Screws tighten on striking pilots,govt accepts Dharmadhikari report

Screws tighten on striking pilots,govt accepts Dharmadhikari report

Salaries to be cut,incentives scrapped; pilots protest ‘biased’ report.

With Air India pilots still on strike,the government announced Friday that beginning mid-July,it would implement uniform pay scales,promotions,level-mapping and career progression for the airline’s 30,000 employees.

Civil Aviation Minister Ajit Singh anounced a roadmap based on recommendations of the Justice Dharmadhikari Committee,which includes a 10-15 per cent cut in salaries of pilots,engineers and cabin crew in line with industry benchmarks. As reported by The Indian Express on May 17,pilots,engineers and technicians will,however,follow two separate lines of seniority as prevalent in Indian Airlines and Air India.

The government has also decided to abolish the controversial productivity-linked incentives,which account for up to 80 per cent of the total compensation drawn by pilots.

A member of the striking Indian Pilots’ Guild conceded that the government’s announcement had “pushed (them) further into a corner.” “The report seems to be highly biased. We have serious reservations. With whom are they going to discuss the concerns that we have?” he said.


The guild,a union of pre-merger Air India pilots,was de-recognised during the ongoing strike,and 101 members,including ten leaders,sacked.

Singh said savings on account of wage restructuring are expected to be Rs 250 crore in the first year on an annual wage bill of Rs 3,200 crore. “The report addresses the pending issues arising after the merger (of Indian Airlines with Air India)… One thing is clear. The government will not put any more public money into the carrier,” he said.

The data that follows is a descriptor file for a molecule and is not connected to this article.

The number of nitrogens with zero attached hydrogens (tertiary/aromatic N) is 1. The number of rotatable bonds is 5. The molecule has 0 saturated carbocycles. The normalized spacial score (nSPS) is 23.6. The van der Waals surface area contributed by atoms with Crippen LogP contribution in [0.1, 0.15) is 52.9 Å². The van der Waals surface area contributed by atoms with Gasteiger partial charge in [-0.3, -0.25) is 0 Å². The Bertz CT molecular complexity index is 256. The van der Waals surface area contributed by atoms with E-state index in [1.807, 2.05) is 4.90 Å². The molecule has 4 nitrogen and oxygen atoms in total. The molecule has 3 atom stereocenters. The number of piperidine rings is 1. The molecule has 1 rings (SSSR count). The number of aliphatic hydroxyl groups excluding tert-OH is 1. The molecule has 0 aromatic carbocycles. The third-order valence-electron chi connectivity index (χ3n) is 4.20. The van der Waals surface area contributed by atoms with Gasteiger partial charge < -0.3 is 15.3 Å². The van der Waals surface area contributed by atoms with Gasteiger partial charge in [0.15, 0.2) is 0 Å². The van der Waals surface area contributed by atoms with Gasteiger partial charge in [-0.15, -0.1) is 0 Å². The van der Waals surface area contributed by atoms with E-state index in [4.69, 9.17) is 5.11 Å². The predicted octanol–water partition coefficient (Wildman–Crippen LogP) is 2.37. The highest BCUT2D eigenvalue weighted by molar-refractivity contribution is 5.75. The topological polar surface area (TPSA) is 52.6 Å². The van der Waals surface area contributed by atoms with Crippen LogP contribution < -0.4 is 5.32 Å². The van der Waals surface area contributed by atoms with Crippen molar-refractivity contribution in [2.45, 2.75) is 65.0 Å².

The government has set a target of three months for implementing the Dhamadhikari recommendations. The ministy will approach the Cabinet Committee on Economic Affairs (CCEA) with a proposal related to restructuring the salaries of pilots,engineers and cabin crew. “We will have to seek a dispensation from the CCEA as their allowances are higher than 5 per cent of the basic salary,as allowed by the Department of Public Enterprises,” Singh said.

For all other categories,the bulk of the PLI would be subsumed in their basic salary. A voluntary retirement scheme (VRS) to downsize at least 10 per cent of manpower would be offered soon,which may cost the company around Rs 200 crore.

Putting to rest the controversy over the training of Indian Airlines’ pilots on the Dreamliner aircraft ordered by pre-merger Air India,the report has said that the entire manpower,including pilots,should be cross-utilised. Pilots of pre-merger Air India belonging to the IPG struck work on May 8 protesting the management’s decision to send their counterparts from Indian Airlines for Dreamliner training.

The implementation of the report would render the existing wage agreements signed between the management and over a dozen unions of the airline “null and void”,said a senior ministry official. The report has advocated a profit-related pay (PRP),which would kick in only after the airline turns profitable by 2018,as per the turnaround plan. The government has set up a four-member implementation committee,headed by Syed Nasir Ali,director,civil aviation ministry,to work out the modalities by holding talks with unions and employees,take their concerns on board and address any anomalies that may arise during the implementation.

The Dharmadhikari committee has decided April 1,2007 as the cut-off date for the purpose of implementing new payscales. The new HR integration plan,as recommended by the committee,was recently accepted by the government.